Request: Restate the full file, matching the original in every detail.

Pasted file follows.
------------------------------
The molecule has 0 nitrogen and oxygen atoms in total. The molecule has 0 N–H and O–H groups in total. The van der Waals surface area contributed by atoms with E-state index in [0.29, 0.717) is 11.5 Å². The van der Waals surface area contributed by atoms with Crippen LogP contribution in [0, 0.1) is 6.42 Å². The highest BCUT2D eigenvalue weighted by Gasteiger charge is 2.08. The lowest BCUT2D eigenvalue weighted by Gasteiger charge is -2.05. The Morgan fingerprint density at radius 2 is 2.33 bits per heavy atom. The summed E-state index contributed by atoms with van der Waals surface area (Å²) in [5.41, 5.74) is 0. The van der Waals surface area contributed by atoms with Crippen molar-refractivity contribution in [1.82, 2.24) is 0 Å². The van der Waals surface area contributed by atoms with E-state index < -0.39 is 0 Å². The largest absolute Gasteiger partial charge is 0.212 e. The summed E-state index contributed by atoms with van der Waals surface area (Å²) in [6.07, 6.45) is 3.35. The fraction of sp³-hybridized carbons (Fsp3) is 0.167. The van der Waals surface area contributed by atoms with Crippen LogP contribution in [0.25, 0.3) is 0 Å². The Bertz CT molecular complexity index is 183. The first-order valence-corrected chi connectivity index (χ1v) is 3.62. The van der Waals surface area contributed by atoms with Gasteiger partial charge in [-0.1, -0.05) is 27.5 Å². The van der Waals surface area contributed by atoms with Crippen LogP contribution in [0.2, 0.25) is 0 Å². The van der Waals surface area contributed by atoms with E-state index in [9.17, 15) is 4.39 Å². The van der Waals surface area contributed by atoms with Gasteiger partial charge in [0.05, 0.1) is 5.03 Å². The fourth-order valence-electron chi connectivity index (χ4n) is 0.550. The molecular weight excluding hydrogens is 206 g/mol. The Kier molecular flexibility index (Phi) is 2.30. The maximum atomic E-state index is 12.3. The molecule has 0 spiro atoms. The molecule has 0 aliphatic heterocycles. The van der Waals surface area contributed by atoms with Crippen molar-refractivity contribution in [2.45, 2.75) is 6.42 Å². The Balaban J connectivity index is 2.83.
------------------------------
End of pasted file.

The molecule has 0 nitrogen and oxygen atoms in total. The molecule has 0 N–H and O–H groups in total. The van der Waals surface area contributed by atoms with E-state index in [0.29, 0.717) is 11.5 Å². The van der Waals surface area contributed by atoms with Crippen LogP contribution in [0, 0.1) is 6.42 Å². The highest BCUT2D eigenvalue weighted by Gasteiger charge is 2.08. The lowest BCUT2D eigenvalue weighted by Gasteiger charge is -2.05. The Morgan fingerprint density at radius 2 is 2.33 bits per heavy atom. The summed E-state index contributed by atoms with van der Waals surface area (Å²) in [5.41, 5.74) is 0. The van der Waals surface area contributed by atoms with Crippen molar-refractivity contribution in [1.82, 2.24) is 0 Å². The van der Waals surface area contributed by atoms with E-state index < -0.39 is 0 Å². The largest absolute Gasteiger partial charge is 0.212 e. The summed E-state index contributed by atoms with van der Waals surface area (Å²) in [6.07, 6.45) is 3.35. The fraction of sp³-hybridized carbons (Fsp3) is 0.167. The van der Waals surface area contributed by atoms with Crippen LogP contribution in [0.25, 0.3) is 0 Å². The Bertz CT molecular complexity index is 183. The first-order valence-corrected chi connectivity index (χ1v) is 3.62. The van der Waals surface area contributed by atoms with Gasteiger partial charge in [-0.1, -0.05) is 27.5 Å². The van der Waals surface area contributed by atoms with Crippen LogP contribution in [0.2, 0.25) is 0 Å². The van der Waals surface area contributed by atoms with E-state index in [9.17, 15) is 4.39 Å². The van der Waals surface area contributed by atoms with Gasteiger partial charge in [0.05, 0.1) is 5.03 Å². The fourth-order valence-electron chi connectivity index (χ4n) is 0.550. The molecular weight excluding hydrogens is 206 g/mol. The Kier molecular flexibility index (Phi) is 2.30. The maximum atomic E-state index is 12.3. The molecule has 0 spiro atoms. The molecule has 0 aliphatic heterocycles. The van der Waals surface area contributed by atoms with Crippen molar-refractivity contribution in [2.45, 2.75) is 6.42 Å². The Balaban J connectivity index is 2.83.